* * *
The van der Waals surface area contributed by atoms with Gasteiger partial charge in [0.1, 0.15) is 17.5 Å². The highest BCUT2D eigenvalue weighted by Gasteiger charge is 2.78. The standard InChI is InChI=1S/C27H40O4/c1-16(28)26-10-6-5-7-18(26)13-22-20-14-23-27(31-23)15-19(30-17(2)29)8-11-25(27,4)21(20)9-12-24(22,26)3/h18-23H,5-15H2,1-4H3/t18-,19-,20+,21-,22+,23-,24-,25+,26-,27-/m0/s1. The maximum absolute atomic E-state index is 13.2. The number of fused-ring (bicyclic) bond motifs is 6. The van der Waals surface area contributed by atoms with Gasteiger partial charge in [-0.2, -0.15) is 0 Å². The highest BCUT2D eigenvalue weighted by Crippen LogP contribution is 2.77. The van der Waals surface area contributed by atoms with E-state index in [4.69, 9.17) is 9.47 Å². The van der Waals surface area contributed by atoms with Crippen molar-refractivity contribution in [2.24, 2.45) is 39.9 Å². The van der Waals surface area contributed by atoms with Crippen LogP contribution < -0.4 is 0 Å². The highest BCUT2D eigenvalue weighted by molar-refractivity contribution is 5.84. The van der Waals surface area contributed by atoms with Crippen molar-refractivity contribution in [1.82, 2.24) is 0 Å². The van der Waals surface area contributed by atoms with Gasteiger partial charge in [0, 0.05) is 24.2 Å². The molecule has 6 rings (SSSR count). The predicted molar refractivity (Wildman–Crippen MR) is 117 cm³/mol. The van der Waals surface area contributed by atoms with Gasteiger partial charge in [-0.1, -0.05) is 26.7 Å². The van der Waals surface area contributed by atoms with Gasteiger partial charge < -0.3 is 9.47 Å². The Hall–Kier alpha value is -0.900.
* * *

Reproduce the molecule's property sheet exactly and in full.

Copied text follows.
The van der Waals surface area contributed by atoms with Gasteiger partial charge in [0.1, 0.15) is 17.5 Å². The highest BCUT2D eigenvalue weighted by Gasteiger charge is 2.78. The standard InChI is InChI=1S/C27H40O4/c1-16(28)26-10-6-5-7-18(26)13-22-20-14-23-27(31-23)15-19(30-17(2)29)8-11-25(27,4)21(20)9-12-24(22,26)3/h18-23H,5-15H2,1-4H3/t18-,19-,20+,21-,22+,23-,24-,25+,26-,27-/m0/s1. The maximum absolute atomic E-state index is 13.2. The number of fused-ring (bicyclic) bond motifs is 6. The van der Waals surface area contributed by atoms with Gasteiger partial charge in [-0.2, -0.15) is 0 Å². The highest BCUT2D eigenvalue weighted by Crippen LogP contribution is 2.77. The van der Waals surface area contributed by atoms with E-state index in [4.69, 9.17) is 9.47 Å². The van der Waals surface area contributed by atoms with Crippen molar-refractivity contribution in [2.24, 2.45) is 39.9 Å². The van der Waals surface area contributed by atoms with Crippen LogP contribution < -0.4 is 0 Å². The highest BCUT2D eigenvalue weighted by molar-refractivity contribution is 5.84. The van der Waals surface area contributed by atoms with Crippen molar-refractivity contribution in [1.82, 2.24) is 0 Å². The van der Waals surface area contributed by atoms with Gasteiger partial charge in [0, 0.05) is 24.2 Å². The molecule has 6 rings (SSSR count). The predicted molar refractivity (Wildman–Crippen MR) is 117 cm³/mol. The van der Waals surface area contributed by atoms with Gasteiger partial charge in [-0.1, -0.05) is 26.7 Å². The van der Waals surface area contributed by atoms with Gasteiger partial charge < -0.3 is 9.47 Å². The Hall–Kier alpha value is -0.900.